Bipartisan bill aims to set high bar for H-1B usage

Revamped legislation seeks to cut use of cheap foreign labor but calling for a higher minimum salary for visa holders

Ritu Jha


Congressman Darrell Issa (Republican, California)’s bill to “Protect and Grow American Jobs Act,” with amendments suggested by Congresswoman Zoe Lofgren (Democrat, California), has been resurrected and was passed unanimously by the House Judiciary Committee on January 2 after heavy amendments.

While bipartisanship is a wonderful thing to see in America’s fractious politics, many people relying on the H-1B may be less than overjoyed.

Both representatives are critical of the H–1B visa program, set up in 1990 to allows businesses to temporarily hire highly skilled foreign workers with specialized knowledge, at least in cases that a qualified American worker cannot be found.

The H–1B visa program was never intended to lay off American workers and replace them with foreign workers, but it often has been accused in just that way.

The reintroduced bipartisan bill, H.R.170, hopes to address this aspect.

A similar bill, H.R.5801, first introduced in 2016, also sought to eliminate the requirement of a master’s or higher degree and raise the annual salary threshold requirement from $60,000 to $100,000, but in vain.

This time Issa’s office is hopeful the House will pass it early this year.

It replaces the exemption for H-1B workers with advanced degrees and the $60,000 exemption wage level in favor of a new formula—“the lesser of $135,000 or the mean wage for the occupational classification in the area of employment (but in no event less than $90,000).”

Congresswoman Lofgren believes there are many changes required to curb the H1B loopholes.

In a statement, she said, “The H-1B program was originally created to help U.S. companies fill critical needs with the best and brightest workers from around the world.”

According to Lofgren, “We know, however, that many other employers use the program in a different way.”

Every year, tens of thousands of H-1B visas are taken by outsourcing companies whose business models rely on paying foreign workers less.

She said, “In the IT sector, for example, these companies bring in H-1B workers at reduced wages to compete against American IT workers in companies and organizations across the country. When the work is outsourced, the American workers are laid off. In some cases, the American workers are even asked to train their replacements.

She believes these outsourcing companies can do this because of deep and long-standing flaws in the H-1B program.

The new legislation amends the recruitment attestation, which currently requires certain H-1B employers to attest that they have taken good faith steps to recruit U.S. workers and offered the job to any U.S. worker who applies and is equally or better qualified for the job.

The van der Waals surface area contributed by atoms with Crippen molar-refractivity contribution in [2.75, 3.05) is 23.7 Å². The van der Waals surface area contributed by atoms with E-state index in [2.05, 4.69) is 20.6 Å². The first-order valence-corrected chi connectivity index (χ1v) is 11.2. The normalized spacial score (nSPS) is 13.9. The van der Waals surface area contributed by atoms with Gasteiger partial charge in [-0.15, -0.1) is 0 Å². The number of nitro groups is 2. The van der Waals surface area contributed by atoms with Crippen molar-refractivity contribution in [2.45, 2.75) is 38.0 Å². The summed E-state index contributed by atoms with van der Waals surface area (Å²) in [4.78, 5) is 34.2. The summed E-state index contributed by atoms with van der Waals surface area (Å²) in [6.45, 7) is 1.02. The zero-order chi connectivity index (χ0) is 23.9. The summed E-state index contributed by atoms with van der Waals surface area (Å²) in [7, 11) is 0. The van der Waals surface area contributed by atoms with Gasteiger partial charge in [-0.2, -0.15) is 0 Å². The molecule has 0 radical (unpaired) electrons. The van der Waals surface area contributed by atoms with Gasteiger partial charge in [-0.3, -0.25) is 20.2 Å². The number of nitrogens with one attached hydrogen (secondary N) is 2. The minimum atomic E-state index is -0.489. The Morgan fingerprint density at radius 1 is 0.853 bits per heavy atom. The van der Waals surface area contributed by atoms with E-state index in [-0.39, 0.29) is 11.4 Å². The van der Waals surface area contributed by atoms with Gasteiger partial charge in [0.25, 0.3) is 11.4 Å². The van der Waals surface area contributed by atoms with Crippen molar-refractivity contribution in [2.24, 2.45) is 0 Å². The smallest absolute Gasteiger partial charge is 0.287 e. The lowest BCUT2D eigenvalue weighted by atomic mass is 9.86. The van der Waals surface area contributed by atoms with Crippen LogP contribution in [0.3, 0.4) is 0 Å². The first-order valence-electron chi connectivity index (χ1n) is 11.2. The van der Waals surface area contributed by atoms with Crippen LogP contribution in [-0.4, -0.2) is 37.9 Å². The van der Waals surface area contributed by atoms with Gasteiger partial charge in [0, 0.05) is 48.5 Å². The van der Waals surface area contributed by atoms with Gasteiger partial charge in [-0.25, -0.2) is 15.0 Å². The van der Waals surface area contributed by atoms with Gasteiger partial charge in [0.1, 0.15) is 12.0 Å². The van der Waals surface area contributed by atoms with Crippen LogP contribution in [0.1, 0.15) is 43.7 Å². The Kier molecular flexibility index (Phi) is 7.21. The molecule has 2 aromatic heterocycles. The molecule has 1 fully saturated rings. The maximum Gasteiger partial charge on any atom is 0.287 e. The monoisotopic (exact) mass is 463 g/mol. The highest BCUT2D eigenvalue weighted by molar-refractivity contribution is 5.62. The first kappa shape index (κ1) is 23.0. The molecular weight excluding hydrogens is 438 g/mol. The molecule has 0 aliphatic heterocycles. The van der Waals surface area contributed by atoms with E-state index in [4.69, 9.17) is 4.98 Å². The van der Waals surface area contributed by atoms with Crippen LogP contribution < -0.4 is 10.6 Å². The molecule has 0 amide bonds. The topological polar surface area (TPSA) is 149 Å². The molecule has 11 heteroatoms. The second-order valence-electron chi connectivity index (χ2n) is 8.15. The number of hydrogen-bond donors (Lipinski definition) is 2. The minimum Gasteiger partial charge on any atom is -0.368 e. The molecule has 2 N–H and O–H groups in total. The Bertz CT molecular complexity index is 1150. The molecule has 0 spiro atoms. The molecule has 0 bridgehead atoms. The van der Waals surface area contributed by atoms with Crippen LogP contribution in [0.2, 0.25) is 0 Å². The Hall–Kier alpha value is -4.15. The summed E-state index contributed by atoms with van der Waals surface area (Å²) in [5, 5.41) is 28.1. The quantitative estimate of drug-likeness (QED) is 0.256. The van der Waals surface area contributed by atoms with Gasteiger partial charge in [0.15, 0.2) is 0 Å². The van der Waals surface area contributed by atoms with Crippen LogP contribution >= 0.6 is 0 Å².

This provision is amended so that any H-1B employer required to submit this attestation would also be required to submit a recruitment report summarizing the good faith steps taken to recruit U.S. workers; the number of U.S. workers who applied for the job; the number of such workers who were offered the job and, if so, whether the workers accepted the offer; and for each worker who was not offered the job, the reason why the job was not offered.

Another major amendment from the previous bill is the percentage of H1 B employees in the company.

The legislation amends the definition of “H-1B dependent employer” to employers that have more than 50 full-time equivalent employees. Such employers would now be considered H-1B dependent if at least 20% of their workforce (rather than the current 15 percent) are H-1B workers.

Reacting to the reintroduced Bill H.R. 170, Russell Harrison, Director of Government Relations for IEEE-USA told indica, it was heavily amended in the House Judiciary Committee in November.  Its current form is much stronger than the original and much more politically palatable.

Russ Harrison

“The new version of the bill will make it very hard for companies to use the H-1B visa to replace American workers, regardless of whose employees are being replaced,” Harrison said.

Another clause about companies using H-1B visas will have to attest that no Americans were adversely affected by the visas, including at other companies, and face significant sanctions if they are.  “This will, I think, make it very difficult for companies to rent their H-1B employees to other companies as replacement workers for Americans … such as what happened at Disney,” he said.

Explaining further he said that the interesting thing about this part of the law is that it puts complete responsibility for protecting American jobs on the company hiring the H-1B workers.

In other words, Disney gets a pass for firing their workers, but the company hired to bring in replacements gets punished.  This is perhaps not fair, but it does show the relative strength of the tech companies and Indian service companies in Washington.

The current H.R. 170 will also set a wage floor for H-1B workers (more or less) that is higher than the original bill.

“As I understand it, Rep. Issa has been promised a floor vote on the bill sometime this spring, which I assume will be in March, shortly before the lottery,” Harrison said, “The bill will probably pass the House if it gets a vote.”

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